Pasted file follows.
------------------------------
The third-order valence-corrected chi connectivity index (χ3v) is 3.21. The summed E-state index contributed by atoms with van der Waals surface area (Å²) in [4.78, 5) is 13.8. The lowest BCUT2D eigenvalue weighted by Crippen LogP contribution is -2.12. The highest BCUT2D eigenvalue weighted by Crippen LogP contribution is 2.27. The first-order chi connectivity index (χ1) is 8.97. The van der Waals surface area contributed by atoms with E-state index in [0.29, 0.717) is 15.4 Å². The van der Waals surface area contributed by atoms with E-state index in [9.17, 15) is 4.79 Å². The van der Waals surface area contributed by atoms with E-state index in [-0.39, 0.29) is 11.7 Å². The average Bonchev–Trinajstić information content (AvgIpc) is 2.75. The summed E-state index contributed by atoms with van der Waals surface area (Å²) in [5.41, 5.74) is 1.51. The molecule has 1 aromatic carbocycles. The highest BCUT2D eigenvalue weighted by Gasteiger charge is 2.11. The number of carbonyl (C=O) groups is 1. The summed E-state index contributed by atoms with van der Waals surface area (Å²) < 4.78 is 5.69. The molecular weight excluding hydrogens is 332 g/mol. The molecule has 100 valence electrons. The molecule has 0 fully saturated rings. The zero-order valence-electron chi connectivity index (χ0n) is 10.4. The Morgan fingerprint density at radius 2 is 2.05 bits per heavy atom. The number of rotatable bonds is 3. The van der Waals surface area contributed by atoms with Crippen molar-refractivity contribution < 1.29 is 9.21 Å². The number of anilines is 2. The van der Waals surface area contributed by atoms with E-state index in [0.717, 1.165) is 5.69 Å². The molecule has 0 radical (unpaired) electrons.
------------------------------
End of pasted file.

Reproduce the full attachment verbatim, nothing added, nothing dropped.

The third-order valence-corrected chi connectivity index (χ3v) is 3.21. The summed E-state index contributed by atoms with van der Waals surface area (Å²) in [4.78, 5) is 13.8. The lowest BCUT2D eigenvalue weighted by Crippen LogP contribution is -2.12. The highest BCUT2D eigenvalue weighted by Crippen LogP contribution is 2.27. The first-order chi connectivity index (χ1) is 8.97. The van der Waals surface area contributed by atoms with E-state index in [0.29, 0.717) is 15.4 Å². The van der Waals surface area contributed by atoms with E-state index in [9.17, 15) is 4.79 Å². The van der Waals surface area contributed by atoms with E-state index in [-0.39, 0.29) is 11.7 Å². The average Bonchev–Trinajstić information content (AvgIpc) is 2.75. The summed E-state index contributed by atoms with van der Waals surface area (Å²) in [5.41, 5.74) is 1.51. The molecule has 1 aromatic carbocycles. The highest BCUT2D eigenvalue weighted by Gasteiger charge is 2.11. The number of carbonyl (C=O) groups is 1. The summed E-state index contributed by atoms with van der Waals surface area (Å²) < 4.78 is 5.69. The molecular weight excluding hydrogens is 332 g/mol. The molecule has 100 valence electrons. The molecule has 0 fully saturated rings. The zero-order valence-electron chi connectivity index (χ0n) is 10.4. The Morgan fingerprint density at radius 2 is 2.05 bits per heavy atom. The number of rotatable bonds is 3. The van der Waals surface area contributed by atoms with Crippen molar-refractivity contribution < 1.29 is 9.21 Å². The number of anilines is 2. The van der Waals surface area contributed by atoms with E-state index in [0.717, 1.165) is 5.69 Å². The molecule has 0 radical (unpaired) electrons.